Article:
>> Well, yes. I'd suggest that anytime someone in the First
>> World samples something from the Third World, they would
>> do well to ask themselves about their own motivations and
>> the consequences of their actions (if they don't already
>> do this anytime they sample anything. or anytime they do
>> anything). How might their (admittedly perhaps small) act
>> be part of the cycle of imperialist capitalist
>The missing part of the analysis so far is that Black people
>in the West or First World, particularly the United States,
>the people who popularized music sampling (note, we didn't
>invent it, just made it more obvious) are also the victims
>of the same Imperialist Capitalist exploitation, going back
>almost 500 years, and continuing to this day. With their
>very bodies they have been the commodity that lauched Global
>Capitalism. Globalization didn't begin with NAFTA, GATT, the
>WTO, the World Bank, the IMF, or any of this other crap, it
>began with the Atlantic Slave Trade.
>So, while we need to admonish someone like DJ Quik and
>Dr. Dre for their irresponsible behavior, we must also be
>cognizent of the fact that the reason sampling is such a
>popular form of musical creation by Black people, especially
>those in the United States, is the result of the destruction
>and fragmentation of our histories, cultures, and identities
>as a result of a 500 year genocidal assault by White Supremacy,
>Capitalism, and Imperialism. Sampling is something we've had
>to do in order to survive once stripped of all else. The
>issue goes way beyond just music. We had to create something
>from nothing. Music is just the way that non-Blacks tend to
>see it most easily manifest itself.
>This also gives us a unique opportunity to turn our
>attention to another site of struggle and conflict between
>Blacks and Indians: The African Continent. As a direct
>result of Imperialist Colonialism and White Supremacy on
>the African Continent, there has been a long history of
>bitterness and tension between Continental Black Africans
>and their Indian brothers and sisters who were imported into
>Africa as indentured servants. In South Africa, Indians were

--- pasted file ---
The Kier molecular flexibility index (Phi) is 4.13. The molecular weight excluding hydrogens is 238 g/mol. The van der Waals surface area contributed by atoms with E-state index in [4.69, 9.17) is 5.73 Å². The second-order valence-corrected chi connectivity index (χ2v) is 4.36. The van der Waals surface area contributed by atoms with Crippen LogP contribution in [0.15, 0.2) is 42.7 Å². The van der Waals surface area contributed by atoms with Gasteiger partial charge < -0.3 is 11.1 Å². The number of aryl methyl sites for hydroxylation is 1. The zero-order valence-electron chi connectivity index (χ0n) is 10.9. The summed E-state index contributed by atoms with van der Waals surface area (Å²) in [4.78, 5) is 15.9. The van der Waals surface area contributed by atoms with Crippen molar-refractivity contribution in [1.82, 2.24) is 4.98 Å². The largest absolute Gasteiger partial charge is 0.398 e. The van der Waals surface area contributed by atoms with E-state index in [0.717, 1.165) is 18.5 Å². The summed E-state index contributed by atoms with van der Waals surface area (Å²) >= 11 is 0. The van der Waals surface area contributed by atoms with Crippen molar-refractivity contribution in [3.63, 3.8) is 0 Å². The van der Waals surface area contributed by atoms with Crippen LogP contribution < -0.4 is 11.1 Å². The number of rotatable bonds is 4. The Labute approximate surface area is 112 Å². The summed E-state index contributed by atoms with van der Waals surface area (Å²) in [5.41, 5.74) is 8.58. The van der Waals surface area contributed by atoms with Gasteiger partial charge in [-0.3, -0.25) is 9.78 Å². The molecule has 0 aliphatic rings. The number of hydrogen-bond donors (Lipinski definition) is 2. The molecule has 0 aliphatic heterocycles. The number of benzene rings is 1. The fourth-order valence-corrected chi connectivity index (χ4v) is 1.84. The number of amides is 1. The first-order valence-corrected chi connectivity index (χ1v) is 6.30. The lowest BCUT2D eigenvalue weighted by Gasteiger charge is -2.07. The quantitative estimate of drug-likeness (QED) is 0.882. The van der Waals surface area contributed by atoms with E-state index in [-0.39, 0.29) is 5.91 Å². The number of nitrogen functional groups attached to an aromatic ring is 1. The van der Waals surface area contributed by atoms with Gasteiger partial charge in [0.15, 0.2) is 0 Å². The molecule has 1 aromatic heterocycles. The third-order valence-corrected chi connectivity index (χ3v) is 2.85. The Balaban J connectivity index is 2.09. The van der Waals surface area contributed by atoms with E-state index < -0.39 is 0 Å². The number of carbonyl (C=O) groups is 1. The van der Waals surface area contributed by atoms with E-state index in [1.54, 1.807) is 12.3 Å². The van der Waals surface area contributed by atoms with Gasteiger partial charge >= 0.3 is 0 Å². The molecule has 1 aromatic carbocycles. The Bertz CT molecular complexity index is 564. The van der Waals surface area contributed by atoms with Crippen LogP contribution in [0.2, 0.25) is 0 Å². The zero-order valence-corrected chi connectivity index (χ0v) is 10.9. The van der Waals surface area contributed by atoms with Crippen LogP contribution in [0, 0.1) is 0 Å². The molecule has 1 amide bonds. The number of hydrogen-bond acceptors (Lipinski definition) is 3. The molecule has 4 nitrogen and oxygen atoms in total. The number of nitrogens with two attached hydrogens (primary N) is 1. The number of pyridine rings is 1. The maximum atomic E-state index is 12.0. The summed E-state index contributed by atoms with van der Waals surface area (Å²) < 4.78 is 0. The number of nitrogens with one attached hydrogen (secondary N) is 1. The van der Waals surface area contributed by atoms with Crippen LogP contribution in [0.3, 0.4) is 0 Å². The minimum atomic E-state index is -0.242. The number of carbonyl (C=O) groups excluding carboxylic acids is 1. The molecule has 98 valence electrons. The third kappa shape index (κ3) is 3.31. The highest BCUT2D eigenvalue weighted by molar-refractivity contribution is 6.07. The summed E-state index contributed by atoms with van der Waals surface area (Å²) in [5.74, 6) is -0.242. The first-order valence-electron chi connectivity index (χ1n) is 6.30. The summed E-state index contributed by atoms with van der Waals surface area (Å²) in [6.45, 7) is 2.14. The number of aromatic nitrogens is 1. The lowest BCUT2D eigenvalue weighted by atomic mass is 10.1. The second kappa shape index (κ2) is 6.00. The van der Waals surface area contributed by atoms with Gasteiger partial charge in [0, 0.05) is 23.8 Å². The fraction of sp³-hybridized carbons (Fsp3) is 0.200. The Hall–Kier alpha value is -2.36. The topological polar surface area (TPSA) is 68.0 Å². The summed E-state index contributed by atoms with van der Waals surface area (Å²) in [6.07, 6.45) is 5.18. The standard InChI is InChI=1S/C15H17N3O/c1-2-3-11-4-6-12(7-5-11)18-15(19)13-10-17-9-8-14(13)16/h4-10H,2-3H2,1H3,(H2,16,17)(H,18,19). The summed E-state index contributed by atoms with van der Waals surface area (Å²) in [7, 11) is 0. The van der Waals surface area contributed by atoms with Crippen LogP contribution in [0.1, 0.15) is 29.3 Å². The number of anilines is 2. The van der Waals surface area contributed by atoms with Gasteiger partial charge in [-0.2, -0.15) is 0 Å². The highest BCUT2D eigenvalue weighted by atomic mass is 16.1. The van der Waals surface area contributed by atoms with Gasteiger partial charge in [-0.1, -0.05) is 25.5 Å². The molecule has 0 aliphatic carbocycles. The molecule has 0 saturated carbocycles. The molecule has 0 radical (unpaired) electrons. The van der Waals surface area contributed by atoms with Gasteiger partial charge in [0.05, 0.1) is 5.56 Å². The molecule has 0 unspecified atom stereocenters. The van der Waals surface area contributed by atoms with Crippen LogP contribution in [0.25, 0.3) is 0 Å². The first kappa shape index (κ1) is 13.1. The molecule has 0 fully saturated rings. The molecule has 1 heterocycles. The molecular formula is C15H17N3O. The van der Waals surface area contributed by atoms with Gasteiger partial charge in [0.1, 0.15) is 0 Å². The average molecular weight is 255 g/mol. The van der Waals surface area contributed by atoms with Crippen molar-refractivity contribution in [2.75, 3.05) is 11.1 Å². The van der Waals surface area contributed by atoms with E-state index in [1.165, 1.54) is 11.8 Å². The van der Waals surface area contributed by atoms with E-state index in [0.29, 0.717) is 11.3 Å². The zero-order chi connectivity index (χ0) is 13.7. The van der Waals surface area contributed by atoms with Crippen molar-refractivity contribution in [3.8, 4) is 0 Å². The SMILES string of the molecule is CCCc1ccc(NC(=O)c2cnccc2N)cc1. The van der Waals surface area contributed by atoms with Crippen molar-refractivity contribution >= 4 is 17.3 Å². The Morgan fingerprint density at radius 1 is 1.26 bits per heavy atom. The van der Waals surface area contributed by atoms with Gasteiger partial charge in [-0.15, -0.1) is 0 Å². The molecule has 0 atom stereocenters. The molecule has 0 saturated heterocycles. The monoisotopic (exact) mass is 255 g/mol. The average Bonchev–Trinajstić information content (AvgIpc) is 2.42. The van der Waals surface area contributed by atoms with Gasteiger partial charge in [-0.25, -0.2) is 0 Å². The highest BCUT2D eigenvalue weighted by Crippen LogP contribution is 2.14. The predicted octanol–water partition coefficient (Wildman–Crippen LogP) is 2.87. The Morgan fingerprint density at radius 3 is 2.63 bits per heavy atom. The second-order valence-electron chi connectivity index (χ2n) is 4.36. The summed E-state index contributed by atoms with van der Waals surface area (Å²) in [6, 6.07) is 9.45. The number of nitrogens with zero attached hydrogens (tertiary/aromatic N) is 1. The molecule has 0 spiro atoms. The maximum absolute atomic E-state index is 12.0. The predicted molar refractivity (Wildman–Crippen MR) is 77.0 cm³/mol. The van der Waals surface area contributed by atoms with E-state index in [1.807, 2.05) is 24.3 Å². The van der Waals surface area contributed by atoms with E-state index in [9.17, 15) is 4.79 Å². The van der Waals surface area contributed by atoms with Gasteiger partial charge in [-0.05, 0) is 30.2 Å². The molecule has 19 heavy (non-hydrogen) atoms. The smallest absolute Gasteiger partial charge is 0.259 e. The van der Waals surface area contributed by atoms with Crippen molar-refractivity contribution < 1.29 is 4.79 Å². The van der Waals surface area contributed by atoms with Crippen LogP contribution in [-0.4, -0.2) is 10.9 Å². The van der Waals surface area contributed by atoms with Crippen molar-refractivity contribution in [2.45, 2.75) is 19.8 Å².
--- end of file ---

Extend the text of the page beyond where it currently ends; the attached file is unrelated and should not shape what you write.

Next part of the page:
>given a higher level of status under Apartheid than Blacks
>and this led many of them to consider themselves set apart
>from the interests of the Black masses. In Kenya, Uganda,
>and other parts of East Africa, most of us know the stories
>of cynical dictators, whose strings were being pulled by the
>Western Imperialists and White Supremacists, pitting Blacks
>and Indians against each other and taking advantage of the
>obvious tensions that had arisen because of the byproducts
>of White Supremacist favoritism of Indians over Blacks in
>various economic spheres.
>This my friends is what we should really be talking about.
>We can use this insignificant blowup over a pop record to
>delve into much deeper issues of exploitation on all sides,
>and to point out who the real enemies are.
It's certainly not an accident that many (most, actually) of the major
trials that have gone to court over sampling issues are saturated with some
of the most insanely loaded racial issues imaginable, and anyone who tries
to speak about those cases without this understanding is going to sound
quite shallow. thanks for the perspective laid out in the 3rd paragraph.
however, it's not quite an insignificant blowup in that it's going to
result in a court decision which will then result in a legal precedent that
the rest of us will all have to live with. (us being anyone making music
that involves copywritten prerecordings.) that's the horrible thing about
lawsuits over creative art -- you can really only react on a case by case
basis to these complaints, aesthetic issues simply refuse to be translated
into dependable laws. But with each case like this that gets to the
courtroom, that's just what happens, the issues are shoehorned and typeset
into unbending Decisions that influence all future Decisions. So we're
watching all this happen with baited breath.
The video for this song is available at www.truthhurtsonline.com, it's
quite the stomach churner. The song is okay ear candy and I can't hate
Rakim, but the video, you know, belly dancers at the palace, partying,
'exotic' duh. Total braindead cliche, Edward Said's 'Orientalism', AGAIN.
the fact that they didn't feel it necessary to license the track when you
know damn well the label has an entire department dedicated to handling
that precise issue... the accusation of 'imperalism' does carry a bit of a
sting to it.
At the same time... it's so cool they sampled Lata Mangeshkar, and that
people are listening to her. This song is basically a cover version...
it'll make more people want to buy her records. Ultimately this is the
only important thing. You can cry about those ethnological thieves,
commercially releasing their documents of third world vocalists and
musicians from the 1930's to present day without proper payback, but
ultimately the recordings speak with their own voices, and thank god they
were made and distributed.
Your points about the underlying historical animosity are taken, and
interesting to think about while watching another gangsta party video
mindlessly appropriating another 'exotic' locale. Then, boom, Black
Americans getting accused of Imperalism... hoo boy. Well they are
Americans, running a highly profitable corporation. Waking up to the rest
of the world, with the rest of us.
Rumori, the Detritus.net Discussion List
to unsubscribe, send mail to majordomoATdetritus.net
with "unsubscribe rumori" in the message body.
Rumori list archives & other information are at
[an error occurred while processing this directive] N© Detritus.net. Sharerights extended to all.